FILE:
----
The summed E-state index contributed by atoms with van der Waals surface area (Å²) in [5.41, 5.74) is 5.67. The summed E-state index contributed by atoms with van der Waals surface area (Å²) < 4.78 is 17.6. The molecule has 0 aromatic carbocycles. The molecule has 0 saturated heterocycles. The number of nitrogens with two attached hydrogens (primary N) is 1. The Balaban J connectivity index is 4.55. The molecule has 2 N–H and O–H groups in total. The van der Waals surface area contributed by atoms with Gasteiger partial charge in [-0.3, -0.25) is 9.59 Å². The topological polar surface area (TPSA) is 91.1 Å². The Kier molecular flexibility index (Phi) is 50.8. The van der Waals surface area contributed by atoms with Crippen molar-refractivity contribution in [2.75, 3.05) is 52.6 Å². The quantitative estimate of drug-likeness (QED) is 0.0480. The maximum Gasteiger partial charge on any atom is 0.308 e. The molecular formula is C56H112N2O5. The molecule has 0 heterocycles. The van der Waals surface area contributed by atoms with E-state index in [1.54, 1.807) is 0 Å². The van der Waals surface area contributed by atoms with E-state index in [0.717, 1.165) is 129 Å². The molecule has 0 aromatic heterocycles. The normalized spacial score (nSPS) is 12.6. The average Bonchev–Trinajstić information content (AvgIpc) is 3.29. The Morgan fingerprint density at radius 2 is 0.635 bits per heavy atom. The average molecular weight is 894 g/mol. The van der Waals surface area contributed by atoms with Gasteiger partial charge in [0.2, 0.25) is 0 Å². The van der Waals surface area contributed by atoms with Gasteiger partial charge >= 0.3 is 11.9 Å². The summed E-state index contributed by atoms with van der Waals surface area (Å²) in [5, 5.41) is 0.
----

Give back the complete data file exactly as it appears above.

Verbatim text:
The summed E-state index contributed by atoms with van der Waals surface area (Å²) in [5.41, 5.74) is 5.67. The summed E-state index contributed by atoms with van der Waals surface area (Å²) < 4.78 is 17.6. The molecule has 0 aromatic carbocycles. The molecule has 0 saturated heterocycles. The number of nitrogens with two attached hydrogens (primary N) is 1. The Balaban J connectivity index is 4.55. The molecule has 2 N–H and O–H groups in total. The van der Waals surface area contributed by atoms with Gasteiger partial charge in [-0.3, -0.25) is 9.59 Å². The topological polar surface area (TPSA) is 91.1 Å². The Kier molecular flexibility index (Phi) is 50.8. The van der Waals surface area contributed by atoms with Crippen molar-refractivity contribution in [2.75, 3.05) is 52.6 Å². The quantitative estimate of drug-likeness (QED) is 0.0480. The maximum Gasteiger partial charge on any atom is 0.308 e. The molecular formula is C56H112N2O5. The molecule has 0 heterocycles. The van der Waals surface area contributed by atoms with E-state index in [1.54, 1.807) is 0 Å². The van der Waals surface area contributed by atoms with E-state index in [0.717, 1.165) is 129 Å². The molecule has 0 aromatic heterocycles. The normalized spacial score (nSPS) is 12.6. The average Bonchev–Trinajstić information content (AvgIpc) is 3.29. The Morgan fingerprint density at radius 2 is 0.635 bits per heavy atom. The average molecular weight is 894 g/mol. The van der Waals surface area contributed by atoms with Gasteiger partial charge in [0.2, 0.25) is 0 Å². The van der Waals surface area contributed by atoms with Gasteiger partial charge >= 0.3 is 11.9 Å². The summed E-state index contributed by atoms with van der Waals surface area (Å²) in [5, 5.41) is 0.